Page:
The brisk back-to-work attitude of September makes it a great time to review your finances and particularly your spending. Whether you are saving to buy a home or pay one off, your “money leaks” can add up to some big bucks over time. Here are five ways to find some of your missing money:
- Spending while unconscious. Track your spending and consider your impulse buys at the grocery, gas station, convenience and other stores; the services you are being charged monthly for that you don’t really use; or your brand name buying when generic will do. Look for the leaks, and then resolve to spend consciously. If impulse buying is a big culprit, always make a list and stick to it, only grocery shop once a week and never on an empty stomach!
- Convenience costs. It’s a lot easier to spend more than you intend to when you exclusively use your credit cards because you aren’t seeing the money. You just press some buttons and presto, your purchase is made. You might not be so liberal with your money if you actually had to hand it over. Consider withdrawing a fixed amount of cash for your spending every week.
- Examine your bills. Take a good hard look at your monthly bills and go through them line by line. Look for small, unexplained charges, fees, and add-ons. Some of them may be for services you don’t use or perhaps don’t remember requesting. Or they could be for services that you can actually live without. Even if the amount is small, why have it charged every month?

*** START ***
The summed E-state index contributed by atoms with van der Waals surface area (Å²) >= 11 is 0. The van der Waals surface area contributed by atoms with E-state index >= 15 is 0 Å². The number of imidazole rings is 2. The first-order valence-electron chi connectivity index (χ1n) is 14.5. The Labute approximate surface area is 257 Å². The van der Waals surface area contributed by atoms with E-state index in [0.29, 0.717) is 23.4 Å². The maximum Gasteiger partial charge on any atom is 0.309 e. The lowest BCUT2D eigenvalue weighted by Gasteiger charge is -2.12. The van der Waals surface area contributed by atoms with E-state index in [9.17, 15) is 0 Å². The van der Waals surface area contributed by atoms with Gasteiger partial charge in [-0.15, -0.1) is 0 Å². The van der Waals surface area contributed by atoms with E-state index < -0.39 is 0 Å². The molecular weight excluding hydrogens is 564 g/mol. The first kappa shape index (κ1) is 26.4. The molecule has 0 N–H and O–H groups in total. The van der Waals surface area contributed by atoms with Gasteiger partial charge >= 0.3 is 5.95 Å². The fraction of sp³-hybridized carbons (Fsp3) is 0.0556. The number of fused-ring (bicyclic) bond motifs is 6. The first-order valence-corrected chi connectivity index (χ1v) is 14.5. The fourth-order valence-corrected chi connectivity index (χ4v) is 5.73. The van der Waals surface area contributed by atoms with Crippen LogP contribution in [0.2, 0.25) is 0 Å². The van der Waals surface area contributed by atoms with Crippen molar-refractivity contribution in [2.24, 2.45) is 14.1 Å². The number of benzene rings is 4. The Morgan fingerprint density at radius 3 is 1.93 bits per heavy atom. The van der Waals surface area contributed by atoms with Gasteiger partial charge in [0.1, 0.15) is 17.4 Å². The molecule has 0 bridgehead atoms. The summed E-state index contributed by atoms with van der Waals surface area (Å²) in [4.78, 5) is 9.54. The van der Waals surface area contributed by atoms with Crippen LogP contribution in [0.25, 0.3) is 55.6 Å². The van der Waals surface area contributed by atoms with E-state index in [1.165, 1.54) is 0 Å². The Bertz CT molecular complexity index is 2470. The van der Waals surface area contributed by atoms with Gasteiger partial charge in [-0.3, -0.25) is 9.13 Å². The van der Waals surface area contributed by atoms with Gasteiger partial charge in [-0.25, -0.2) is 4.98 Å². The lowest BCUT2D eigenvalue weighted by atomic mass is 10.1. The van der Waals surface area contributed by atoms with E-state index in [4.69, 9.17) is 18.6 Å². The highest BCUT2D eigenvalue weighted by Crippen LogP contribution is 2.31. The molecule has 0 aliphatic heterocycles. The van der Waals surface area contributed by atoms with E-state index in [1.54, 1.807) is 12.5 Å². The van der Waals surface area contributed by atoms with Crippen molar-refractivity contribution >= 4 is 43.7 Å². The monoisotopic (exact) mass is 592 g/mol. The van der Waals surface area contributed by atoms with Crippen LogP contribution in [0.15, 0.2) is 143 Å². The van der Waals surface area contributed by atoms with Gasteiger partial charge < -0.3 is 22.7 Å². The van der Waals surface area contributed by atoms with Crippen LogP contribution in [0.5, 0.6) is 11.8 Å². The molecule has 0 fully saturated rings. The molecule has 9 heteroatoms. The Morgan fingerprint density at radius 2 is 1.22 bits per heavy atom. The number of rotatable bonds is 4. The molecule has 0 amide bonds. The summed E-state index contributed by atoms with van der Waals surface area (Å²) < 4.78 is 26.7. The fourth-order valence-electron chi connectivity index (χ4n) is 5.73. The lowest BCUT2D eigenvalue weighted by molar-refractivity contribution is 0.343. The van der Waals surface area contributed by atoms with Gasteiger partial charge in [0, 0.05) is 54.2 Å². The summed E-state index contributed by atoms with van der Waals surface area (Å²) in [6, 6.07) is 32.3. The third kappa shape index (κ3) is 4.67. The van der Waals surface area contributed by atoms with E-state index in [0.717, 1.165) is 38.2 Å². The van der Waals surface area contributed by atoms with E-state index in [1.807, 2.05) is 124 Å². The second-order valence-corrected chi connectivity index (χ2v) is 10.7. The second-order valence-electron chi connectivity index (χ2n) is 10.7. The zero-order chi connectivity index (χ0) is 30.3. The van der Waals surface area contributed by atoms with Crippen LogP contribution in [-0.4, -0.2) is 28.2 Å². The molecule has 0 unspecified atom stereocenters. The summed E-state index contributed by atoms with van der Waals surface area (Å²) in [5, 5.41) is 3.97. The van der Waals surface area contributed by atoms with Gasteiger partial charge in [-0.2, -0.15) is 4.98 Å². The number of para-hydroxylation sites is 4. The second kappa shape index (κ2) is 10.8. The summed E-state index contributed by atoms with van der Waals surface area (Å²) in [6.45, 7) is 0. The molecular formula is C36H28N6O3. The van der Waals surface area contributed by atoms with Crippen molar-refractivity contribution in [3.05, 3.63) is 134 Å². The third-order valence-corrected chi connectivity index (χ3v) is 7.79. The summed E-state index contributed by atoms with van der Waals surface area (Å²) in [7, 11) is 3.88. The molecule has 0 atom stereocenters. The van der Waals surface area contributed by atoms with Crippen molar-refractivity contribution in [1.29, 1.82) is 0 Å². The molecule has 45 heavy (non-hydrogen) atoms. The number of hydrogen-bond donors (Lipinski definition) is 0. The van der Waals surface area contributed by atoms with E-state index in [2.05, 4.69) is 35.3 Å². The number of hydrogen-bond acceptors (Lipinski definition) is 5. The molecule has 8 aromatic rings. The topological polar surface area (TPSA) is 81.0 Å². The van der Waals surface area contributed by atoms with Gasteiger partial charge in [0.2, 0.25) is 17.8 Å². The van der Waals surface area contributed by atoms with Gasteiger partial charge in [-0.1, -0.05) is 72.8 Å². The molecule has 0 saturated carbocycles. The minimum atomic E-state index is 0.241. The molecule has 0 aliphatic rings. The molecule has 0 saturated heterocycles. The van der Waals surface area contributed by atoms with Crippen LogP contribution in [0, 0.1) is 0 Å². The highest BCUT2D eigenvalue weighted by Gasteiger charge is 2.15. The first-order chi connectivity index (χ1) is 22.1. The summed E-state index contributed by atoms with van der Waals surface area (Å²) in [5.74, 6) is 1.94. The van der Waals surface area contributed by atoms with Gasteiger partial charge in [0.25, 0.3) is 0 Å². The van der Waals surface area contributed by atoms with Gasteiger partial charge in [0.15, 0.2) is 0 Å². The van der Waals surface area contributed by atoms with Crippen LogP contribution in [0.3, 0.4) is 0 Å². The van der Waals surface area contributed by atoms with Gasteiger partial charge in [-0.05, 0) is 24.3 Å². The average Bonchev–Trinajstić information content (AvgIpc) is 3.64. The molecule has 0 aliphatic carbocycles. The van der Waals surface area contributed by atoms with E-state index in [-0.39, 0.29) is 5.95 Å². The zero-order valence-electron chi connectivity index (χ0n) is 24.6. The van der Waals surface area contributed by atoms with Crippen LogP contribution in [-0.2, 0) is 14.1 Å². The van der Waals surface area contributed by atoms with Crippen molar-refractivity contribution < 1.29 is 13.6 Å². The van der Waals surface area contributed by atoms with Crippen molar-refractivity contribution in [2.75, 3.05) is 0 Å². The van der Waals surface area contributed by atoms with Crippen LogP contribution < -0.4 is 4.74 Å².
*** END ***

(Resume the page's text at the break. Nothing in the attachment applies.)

- It doesn’t hurt to ask. Whether you are signing up for internet or buying a car, ask “is this the best you can do?” or “can you make it more affordable?” Do research in advance so you are prepared and knowledgeable on all things related to what you are buying.
- Plug your biggest money leak: high interest. All of the savings you make in lifestyle choices mean nothing if you don’t put a plug on paying high interest. Always pay down your credit cards as much as possible. If debt is choking your cash flow and you have enough equity in your home, you may be able to move that debt to your lower-rate mortgage and save thousands. If high interest debt is a big money leak for you, get in touch. Using home equity to pay down debt is one of my specialties.
Vancouver’s Foreign Buyer Tax
The BC government moved to address the lack of housing affordability with an additional 15% property transfer tax on foreign nationals and corporations buying in Metro Vancouver. Foreign nationals may now look to other cities, adding some price pressure to those markets. The measure isn’t expected to have a significant slowing effect. According to the Provincial Finance Minister, foreign nationals accounted for only a small percent of the overall market, 5.1% of sales in the region during a 3 week period in June. In today’s shifting marketplace, it’s never been more important to get expert and timely mortgage advice and access to as many options as possible.